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From Christopher Hicks <chi...@chicks.net>
Subject Re: cvs commit: site/xdocs/dev mirrors.xml
Date Thu, 28 Nov 2002 12:51:16 GMT
On Wed, 27 Nov 2002, Haesu wrote:
> They have a unified DNS convention for all mirror operators, and they
> welcome any new mirrors whether or not it's 10 or 100 mirrors in total.
> Each mirror is given ftp and www.<mirror's preferred
> handle>.lkams.kernel.org hostname pointing to their IP address.
> I think we can do the same. Once we do, may be we should utilize a
> script or something that's scheduled. The script would query all mirrors
> in the DNS listing and do a GET /dist , etc to see if the mirror is up
> to date or not.. Each mirror should be marked with 'points' where if the
> mirror is not up to date, the script would hold a threshold of how many
> points the out-of-date mirror will hit before getting delisted, or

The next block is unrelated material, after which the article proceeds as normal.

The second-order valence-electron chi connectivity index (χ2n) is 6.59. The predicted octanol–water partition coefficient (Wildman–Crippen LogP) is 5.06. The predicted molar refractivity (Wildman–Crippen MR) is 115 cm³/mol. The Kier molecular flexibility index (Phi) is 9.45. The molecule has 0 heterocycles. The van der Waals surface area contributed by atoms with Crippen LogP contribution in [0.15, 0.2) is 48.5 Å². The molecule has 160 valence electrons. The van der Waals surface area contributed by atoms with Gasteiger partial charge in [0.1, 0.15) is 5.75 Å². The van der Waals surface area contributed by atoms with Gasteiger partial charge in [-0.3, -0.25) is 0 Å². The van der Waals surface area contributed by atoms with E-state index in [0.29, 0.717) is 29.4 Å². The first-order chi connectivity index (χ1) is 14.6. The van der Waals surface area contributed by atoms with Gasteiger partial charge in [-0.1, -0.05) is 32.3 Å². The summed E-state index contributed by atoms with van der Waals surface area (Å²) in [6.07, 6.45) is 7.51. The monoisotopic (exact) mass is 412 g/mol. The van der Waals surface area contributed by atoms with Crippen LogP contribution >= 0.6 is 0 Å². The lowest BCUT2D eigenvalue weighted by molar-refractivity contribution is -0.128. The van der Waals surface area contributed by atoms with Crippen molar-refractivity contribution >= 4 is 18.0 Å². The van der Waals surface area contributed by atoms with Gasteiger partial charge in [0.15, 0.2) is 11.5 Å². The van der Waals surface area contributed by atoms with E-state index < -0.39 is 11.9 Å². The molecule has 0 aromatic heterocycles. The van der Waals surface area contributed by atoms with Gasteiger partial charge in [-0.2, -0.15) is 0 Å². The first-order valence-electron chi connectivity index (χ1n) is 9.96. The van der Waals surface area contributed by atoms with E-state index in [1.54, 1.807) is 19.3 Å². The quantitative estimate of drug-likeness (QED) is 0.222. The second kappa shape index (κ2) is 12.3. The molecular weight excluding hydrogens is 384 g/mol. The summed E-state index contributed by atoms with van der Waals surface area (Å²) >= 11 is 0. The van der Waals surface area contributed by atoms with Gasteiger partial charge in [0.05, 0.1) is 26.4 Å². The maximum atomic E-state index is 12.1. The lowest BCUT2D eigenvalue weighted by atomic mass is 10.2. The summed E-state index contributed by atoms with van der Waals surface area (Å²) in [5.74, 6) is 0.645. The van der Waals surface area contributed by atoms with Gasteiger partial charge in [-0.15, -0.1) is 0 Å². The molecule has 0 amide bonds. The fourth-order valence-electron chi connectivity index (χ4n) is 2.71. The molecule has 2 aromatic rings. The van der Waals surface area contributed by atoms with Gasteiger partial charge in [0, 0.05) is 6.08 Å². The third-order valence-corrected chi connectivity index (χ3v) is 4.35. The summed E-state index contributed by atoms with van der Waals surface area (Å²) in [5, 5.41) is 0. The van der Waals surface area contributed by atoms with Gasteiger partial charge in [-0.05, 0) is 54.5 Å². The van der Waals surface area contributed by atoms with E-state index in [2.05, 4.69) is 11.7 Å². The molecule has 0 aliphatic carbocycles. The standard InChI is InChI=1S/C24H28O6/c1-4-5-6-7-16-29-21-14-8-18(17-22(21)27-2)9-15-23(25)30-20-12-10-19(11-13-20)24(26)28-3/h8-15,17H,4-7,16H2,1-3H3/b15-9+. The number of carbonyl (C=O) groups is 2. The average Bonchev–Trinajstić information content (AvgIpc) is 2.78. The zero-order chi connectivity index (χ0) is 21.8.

> getting warned. If a mirror is down.. same deal..

I think both of these are fine ideas.  We just need someone willing to
step forward with an implementation.  :-)

Everybody has expressed a lot of factors of what makes a good mirror, but 
if we combined those into a numerical "mirror quality quotient" and listed 
that information on the site it would naturally help people find the right 
mirror for them.  To start things off I propose:

b + 48/r - a/4

- b is bandwidth in Mbps
- r is how many hours between rsyncs
- a is how many point releases your apache is behind

I can think of many occasions when I would have loved to have something 
like this when trying to pick a mirror out of hundreds of choices.


Programming is a Dark Art, and it will always be. The programmer is
fighting against the two most destructive forces in the universe:
entropy and human stupidity. They're not things you can always
overcome with a "methodology" or on a schedule.
		-Damian Conway, Perl God

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